The final week in December took a trio of luminaries -- British pop superstar George Michael, American actress/author Carrie Fisher and Fisher's entertainer mother Debbie Reynolds.
Michael, who achieved global success first as part of the music duo Wham!, then as a solo artist, was found dead in his London home Christmas morning. A representative said the "Freedom," "One More Try" and "Father Figure" singer died peacefully of heart failure.
"I am in deep shock. I have lost a beloved friend - the kindest, most generous soul and a brilliant artist. RIP @GeorgeMichael," tweeted Elton John, who collaborated with Michael on the hit song "Don't Let the Sun Go Down on Me."
Fisher, an author and actress best known for her portrayal of Princess Leia in the Star Wars franchise, died Tuesday after suffering a mid-flight heart attack Friday. She was 60.
Harrison Ford, who played Han Solo, Leia's longtime partner in love and adventure, called Fisher "one-of-a-kind ... brilliant, original" in a statement after her death, but before Reynolds had passed.
"Funny and emotionally fearless. She lived her life, bravely...My thoughts are with her daughter Billie, her Mother Debbie, her brother Todd, and her many friends. We will all miss her."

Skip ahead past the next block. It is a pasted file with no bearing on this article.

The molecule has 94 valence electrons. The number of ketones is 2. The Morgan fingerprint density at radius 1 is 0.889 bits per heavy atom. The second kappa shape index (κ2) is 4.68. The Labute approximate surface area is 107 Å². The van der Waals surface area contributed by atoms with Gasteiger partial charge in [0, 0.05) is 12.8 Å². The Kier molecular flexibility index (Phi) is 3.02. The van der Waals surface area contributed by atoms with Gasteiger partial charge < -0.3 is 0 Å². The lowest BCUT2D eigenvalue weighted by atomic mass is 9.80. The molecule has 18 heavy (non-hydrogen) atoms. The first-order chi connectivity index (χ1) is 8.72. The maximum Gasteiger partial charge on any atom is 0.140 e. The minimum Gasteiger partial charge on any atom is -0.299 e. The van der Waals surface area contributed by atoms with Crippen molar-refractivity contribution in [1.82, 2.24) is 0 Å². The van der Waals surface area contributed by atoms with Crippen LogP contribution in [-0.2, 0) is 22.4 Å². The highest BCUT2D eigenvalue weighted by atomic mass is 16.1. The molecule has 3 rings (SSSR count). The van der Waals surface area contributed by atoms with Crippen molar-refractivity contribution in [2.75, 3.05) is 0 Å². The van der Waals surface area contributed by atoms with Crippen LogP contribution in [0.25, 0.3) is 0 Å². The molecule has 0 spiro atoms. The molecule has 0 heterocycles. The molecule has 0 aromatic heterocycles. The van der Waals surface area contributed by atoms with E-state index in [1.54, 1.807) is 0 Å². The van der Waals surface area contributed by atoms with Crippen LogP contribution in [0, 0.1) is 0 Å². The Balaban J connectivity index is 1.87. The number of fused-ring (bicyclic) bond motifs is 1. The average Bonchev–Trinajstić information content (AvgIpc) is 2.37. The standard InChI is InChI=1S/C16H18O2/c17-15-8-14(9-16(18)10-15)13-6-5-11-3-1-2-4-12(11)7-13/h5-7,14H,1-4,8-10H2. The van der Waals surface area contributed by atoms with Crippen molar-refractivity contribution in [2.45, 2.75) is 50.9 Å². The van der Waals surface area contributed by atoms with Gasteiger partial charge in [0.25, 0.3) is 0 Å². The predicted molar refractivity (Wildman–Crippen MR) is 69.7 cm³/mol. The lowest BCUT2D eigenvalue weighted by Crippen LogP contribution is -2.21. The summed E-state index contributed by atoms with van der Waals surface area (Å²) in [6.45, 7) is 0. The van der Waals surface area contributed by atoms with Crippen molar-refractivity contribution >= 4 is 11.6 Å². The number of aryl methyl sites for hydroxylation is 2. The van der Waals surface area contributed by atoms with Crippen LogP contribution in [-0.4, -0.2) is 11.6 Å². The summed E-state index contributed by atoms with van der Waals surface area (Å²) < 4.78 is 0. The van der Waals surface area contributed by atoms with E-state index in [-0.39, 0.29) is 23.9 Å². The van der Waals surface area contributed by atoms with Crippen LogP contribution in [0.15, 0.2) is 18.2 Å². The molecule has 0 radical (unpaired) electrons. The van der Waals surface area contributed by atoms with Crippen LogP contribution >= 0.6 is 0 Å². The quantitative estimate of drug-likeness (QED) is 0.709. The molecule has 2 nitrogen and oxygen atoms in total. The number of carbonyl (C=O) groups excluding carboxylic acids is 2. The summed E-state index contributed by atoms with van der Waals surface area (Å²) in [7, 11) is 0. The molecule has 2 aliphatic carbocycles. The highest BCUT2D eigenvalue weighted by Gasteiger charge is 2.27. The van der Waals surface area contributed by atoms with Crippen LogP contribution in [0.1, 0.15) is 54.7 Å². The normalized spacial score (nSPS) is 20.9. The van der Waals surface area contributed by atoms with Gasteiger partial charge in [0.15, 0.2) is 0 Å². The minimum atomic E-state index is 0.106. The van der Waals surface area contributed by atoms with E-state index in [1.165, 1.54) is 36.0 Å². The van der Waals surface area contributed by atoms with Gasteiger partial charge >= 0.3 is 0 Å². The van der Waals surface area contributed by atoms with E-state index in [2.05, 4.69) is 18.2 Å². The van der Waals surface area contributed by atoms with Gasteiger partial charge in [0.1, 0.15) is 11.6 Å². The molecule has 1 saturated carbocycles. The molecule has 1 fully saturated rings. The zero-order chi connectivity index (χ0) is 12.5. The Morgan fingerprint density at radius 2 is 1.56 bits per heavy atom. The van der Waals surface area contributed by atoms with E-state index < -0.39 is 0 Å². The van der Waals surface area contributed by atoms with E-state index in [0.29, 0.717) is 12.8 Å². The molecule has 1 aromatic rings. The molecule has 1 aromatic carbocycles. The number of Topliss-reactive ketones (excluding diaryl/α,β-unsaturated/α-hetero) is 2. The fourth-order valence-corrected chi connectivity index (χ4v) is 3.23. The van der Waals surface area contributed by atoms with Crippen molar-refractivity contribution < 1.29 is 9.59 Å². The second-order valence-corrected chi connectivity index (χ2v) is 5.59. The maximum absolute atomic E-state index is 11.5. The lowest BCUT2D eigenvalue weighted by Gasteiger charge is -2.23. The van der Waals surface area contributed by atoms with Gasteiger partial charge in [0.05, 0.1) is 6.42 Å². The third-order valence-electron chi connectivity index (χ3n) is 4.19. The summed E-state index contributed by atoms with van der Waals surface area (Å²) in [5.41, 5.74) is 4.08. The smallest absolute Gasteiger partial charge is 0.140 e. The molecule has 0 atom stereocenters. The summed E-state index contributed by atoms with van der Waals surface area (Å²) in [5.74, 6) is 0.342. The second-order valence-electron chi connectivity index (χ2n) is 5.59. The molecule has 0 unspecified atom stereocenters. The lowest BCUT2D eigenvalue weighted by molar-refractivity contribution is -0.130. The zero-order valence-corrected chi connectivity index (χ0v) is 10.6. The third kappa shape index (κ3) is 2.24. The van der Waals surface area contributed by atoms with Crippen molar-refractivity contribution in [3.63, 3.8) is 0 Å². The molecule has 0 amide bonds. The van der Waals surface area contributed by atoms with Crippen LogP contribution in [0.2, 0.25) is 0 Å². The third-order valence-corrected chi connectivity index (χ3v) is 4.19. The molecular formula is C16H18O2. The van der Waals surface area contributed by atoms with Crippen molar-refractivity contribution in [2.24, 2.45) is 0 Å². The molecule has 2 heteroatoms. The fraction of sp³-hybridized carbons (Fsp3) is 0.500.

Fisher's mother, an icon for her performances in the classic movies Singin' in the Rain and The Unsinkable Molly Brown, had a stroke, reportedly while planning Fisher's funeral, and died Wednesday at age 84.
"SAG-AFTRA mourns the passing of Debbie Reynolds, whose six-decade career made her a star of both the big and small screens. Reynolds, a recipient of SAG-AFTRA's SAG Life Achievement Award, died today at the age of 84," Gabrielle Carteris, president of the Screen Actors Guild, said in a press release Wednesday.
"I was deeply saddened to learn of Debbie Reynolds' passing. We have lost a unique talent and a national treasure. Coming so close to the death of her daughter, Carrie Fisher, this is truly a double tragedy. Their imprint on our culture is profound and they both will live on."
Among the other artists who died in 2016: socialite Zsa Zsa Gabor (99), Brady Bunch matriarch Florence Henderson (82), Game of Thrones alum Peter Vaughan (93), "Hallelujah" singer-songwriter Leonard Cohen (82), comic legend Gene Wilder (83), Everybody Loves Raymond mom Doris Roberts (90), directors Garry Marshall (81) and Curtis Hanson (71), trailblazing transgender actress Alexis Arquette (47), Night author Elie Wiesel (87), Bernard Fox from Bewitched and Hogan's Heroes (89), progressive rock pioneer Greg Lake (69), WWE Superstar and reality TV personality Chyna (46) and country music titan Merle Haggard (79).